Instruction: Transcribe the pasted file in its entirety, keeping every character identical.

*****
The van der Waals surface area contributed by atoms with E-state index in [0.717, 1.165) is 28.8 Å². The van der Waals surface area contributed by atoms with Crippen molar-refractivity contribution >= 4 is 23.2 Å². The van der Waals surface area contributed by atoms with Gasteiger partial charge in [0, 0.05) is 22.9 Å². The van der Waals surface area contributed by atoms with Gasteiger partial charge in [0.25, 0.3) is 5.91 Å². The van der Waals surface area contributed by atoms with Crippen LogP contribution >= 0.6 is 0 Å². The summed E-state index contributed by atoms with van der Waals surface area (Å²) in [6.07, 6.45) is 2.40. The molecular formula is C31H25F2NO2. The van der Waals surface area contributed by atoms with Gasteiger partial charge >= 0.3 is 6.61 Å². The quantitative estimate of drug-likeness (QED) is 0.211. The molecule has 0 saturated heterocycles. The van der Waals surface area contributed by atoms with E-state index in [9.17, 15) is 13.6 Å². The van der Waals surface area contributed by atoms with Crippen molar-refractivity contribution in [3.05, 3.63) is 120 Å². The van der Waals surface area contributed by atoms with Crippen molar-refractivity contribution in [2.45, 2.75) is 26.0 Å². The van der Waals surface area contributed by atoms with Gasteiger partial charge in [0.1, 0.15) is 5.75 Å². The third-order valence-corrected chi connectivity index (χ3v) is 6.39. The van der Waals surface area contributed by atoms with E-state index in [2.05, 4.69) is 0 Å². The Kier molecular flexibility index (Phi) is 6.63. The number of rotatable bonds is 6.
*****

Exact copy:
The van der Waals surface area contributed by atoms with E-state index in [0.717, 1.165) is 28.8 Å². The van der Waals surface area contributed by atoms with Crippen molar-refractivity contribution >= 4 is 23.2 Å². The van der Waals surface area contributed by atoms with Gasteiger partial charge in [0, 0.05) is 22.9 Å². The van der Waals surface area contributed by atoms with Gasteiger partial charge in [0.25, 0.3) is 5.91 Å². The van der Waals surface area contributed by atoms with Crippen LogP contribution >= 0.6 is 0 Å². The summed E-state index contributed by atoms with van der Waals surface area (Å²) in [6.07, 6.45) is 2.40. The molecular formula is C31H25F2NO2. The van der Waals surface area contributed by atoms with Gasteiger partial charge >= 0.3 is 6.61 Å². The quantitative estimate of drug-likeness (QED) is 0.211. The molecule has 0 saturated heterocycles. The van der Waals surface area contributed by atoms with E-state index in [9.17, 15) is 13.6 Å². The van der Waals surface area contributed by atoms with Crippen molar-refractivity contribution in [3.05, 3.63) is 120 Å². The van der Waals surface area contributed by atoms with Crippen molar-refractivity contribution in [2.45, 2.75) is 26.0 Å². The van der Waals surface area contributed by atoms with Gasteiger partial charge in [0.1, 0.15) is 5.75 Å². The third-order valence-corrected chi connectivity index (χ3v) is 6.39. The van der Waals surface area contributed by atoms with E-state index in [2.05, 4.69) is 0 Å². The Kier molecular flexibility index (Phi) is 6.63. The number of rotatable bonds is 6.